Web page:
I went to the Apple web site and made an appointment - my local Apple store in Tysons, VA is usually quite busy all the time. I brought it in at noon EST today and, as usual, the place was packed. The Mac Genius I spoke to (Rob) was about as friendly and knowledgeable as you get. He asked a few questions about the MacBook and when I explained to him that I just did a Time Machine backup right before coming in he high-fived me for using Time Machine. Just a real upbeat guy - it was a good customer experience and it was nice to see someone that clearly loved what he does.
When I asked him why this was happening he said that the magnets they use in the lid to keep it closed were too strong and that they created too much pressure on the edge of the case, causing the cracking. He said they would need to replace the top-cover, that they had them in stock and fortunately they would be able to get it down within an hour.
I headed off to my lunch appointment and about an hour in the Apple store called to tell me the machine was ready. I inspected the machine - there was a new top plate replacing the cracked one. It seemed to have a slightly different texture than mine.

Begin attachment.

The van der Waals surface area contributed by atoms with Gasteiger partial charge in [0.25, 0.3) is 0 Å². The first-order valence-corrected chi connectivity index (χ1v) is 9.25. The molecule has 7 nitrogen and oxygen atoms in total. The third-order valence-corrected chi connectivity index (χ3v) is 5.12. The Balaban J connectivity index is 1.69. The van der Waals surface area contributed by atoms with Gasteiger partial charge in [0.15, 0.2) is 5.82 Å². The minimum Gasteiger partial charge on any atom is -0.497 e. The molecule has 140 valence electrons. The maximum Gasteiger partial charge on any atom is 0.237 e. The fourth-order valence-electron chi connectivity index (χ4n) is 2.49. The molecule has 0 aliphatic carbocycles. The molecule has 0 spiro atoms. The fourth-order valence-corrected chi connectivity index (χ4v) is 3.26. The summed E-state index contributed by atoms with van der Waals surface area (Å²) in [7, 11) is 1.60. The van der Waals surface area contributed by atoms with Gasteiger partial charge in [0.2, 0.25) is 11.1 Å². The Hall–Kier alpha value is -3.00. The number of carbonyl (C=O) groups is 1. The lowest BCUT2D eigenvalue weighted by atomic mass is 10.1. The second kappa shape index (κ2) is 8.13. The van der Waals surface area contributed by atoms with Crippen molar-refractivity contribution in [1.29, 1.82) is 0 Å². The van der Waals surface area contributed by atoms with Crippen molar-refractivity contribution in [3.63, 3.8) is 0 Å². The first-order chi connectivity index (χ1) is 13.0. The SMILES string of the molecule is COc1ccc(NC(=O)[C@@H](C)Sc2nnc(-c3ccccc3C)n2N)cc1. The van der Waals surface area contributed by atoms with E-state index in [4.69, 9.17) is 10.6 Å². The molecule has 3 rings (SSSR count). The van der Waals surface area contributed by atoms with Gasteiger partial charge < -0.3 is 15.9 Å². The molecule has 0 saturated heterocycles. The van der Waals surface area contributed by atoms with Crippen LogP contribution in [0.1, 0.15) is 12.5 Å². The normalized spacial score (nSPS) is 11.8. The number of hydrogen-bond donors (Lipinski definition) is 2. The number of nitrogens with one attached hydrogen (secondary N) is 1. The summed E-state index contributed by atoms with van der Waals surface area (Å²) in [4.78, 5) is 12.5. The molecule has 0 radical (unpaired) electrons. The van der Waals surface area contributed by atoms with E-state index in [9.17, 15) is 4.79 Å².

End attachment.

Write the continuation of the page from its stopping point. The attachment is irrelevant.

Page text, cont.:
When I asked if this could happen again the person at the counter went back to talk to the technicians and returned to tell me that the new palm rests were made of a different material that should eliminate that from happening again. If you look at the before and after pictures above you will note that the repaired version sits a little more flush than the previous one.
Not wanting to leave this to chance I went on Amazon and ordered a Macally Protection Shell for my MacBook based on the recommendation I received here. It should arrive in a couple of days.
Though my MacBook is under the care of a three year warranty the hassle of driving all the way to the Apple store (especially at $4+ per gallon) is not something I look forward to.
The nice experience I received at the Apple store has helped assuage the frustration I felt when my new machine started cracking, though I'm still a bit disappointed. I've had several friends tell me that they have the same problem on their MacBooks but they are out of warranty so they are out of luck. I personally think that since this is a design defect—not an abuse issue—that Apple should repair these even if they are out of warranty.
I do find myself holding Apple to a slightly higher standard than I would say HP or Microsoft. Part of this is because I am getting everything from one vendor; no finger pointing that it's the fault of the OS, a driver or the hardware vendor. But the main reason I take Apple to task is that I do believe that Macs are outstanding devices.
The few problems I've had stand out in glaring contrast to what otherwise has been an outstanding experience.